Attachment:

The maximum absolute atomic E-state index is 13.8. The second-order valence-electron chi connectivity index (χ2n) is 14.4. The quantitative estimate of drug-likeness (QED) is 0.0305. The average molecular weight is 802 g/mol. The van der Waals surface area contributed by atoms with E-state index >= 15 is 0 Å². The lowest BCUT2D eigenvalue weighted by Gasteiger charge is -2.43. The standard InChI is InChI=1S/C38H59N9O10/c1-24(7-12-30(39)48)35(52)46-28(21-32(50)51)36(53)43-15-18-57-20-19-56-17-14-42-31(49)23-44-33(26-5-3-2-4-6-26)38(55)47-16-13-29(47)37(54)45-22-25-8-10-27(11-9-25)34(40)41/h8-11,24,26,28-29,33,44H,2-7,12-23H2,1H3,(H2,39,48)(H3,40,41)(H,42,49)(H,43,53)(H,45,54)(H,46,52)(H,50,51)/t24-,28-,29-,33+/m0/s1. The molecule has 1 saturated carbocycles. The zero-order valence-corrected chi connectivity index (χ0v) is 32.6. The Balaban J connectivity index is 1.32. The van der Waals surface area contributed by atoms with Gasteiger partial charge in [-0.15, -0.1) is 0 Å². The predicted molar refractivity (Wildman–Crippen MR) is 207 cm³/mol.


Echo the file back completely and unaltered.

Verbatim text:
The maximum absolute atomic E-state index is 13.8. The second-order valence-electron chi connectivity index (χ2n) is 14.4. The quantitative estimate of drug-likeness (QED) is 0.0305. The average molecular weight is 802 g/mol. The van der Waals surface area contributed by atoms with E-state index >= 15 is 0 Å². The lowest BCUT2D eigenvalue weighted by Gasteiger charge is -2.43. The standard InChI is InChI=1S/C38H59N9O10/c1-24(7-12-30(39)48)35(52)46-28(21-32(50)51)36(53)43-15-18-57-20-19-56-17-14-42-31(49)23-44-33(26-5-3-2-4-6-26)38(55)47-16-13-29(47)37(54)45-22-25-8-10-27(11-9-25)34(40)41/h8-11,24,26,28-29,33,44H,2-7,12-23H2,1H3,(H2,39,48)(H3,40,41)(H,42,49)(H,43,53)(H,45,54)(H,46,52)(H,50,51)/t24-,28-,29-,33+/m0/s1. The molecule has 1 saturated carbocycles. The zero-order valence-corrected chi connectivity index (χ0v) is 32.6. The Balaban J connectivity index is 1.32. The van der Waals surface area contributed by atoms with Gasteiger partial charge in [-0.15, -0.1) is 0 Å². The predicted molar refractivity (Wildman–Crippen MR) is 207 cm³/mol.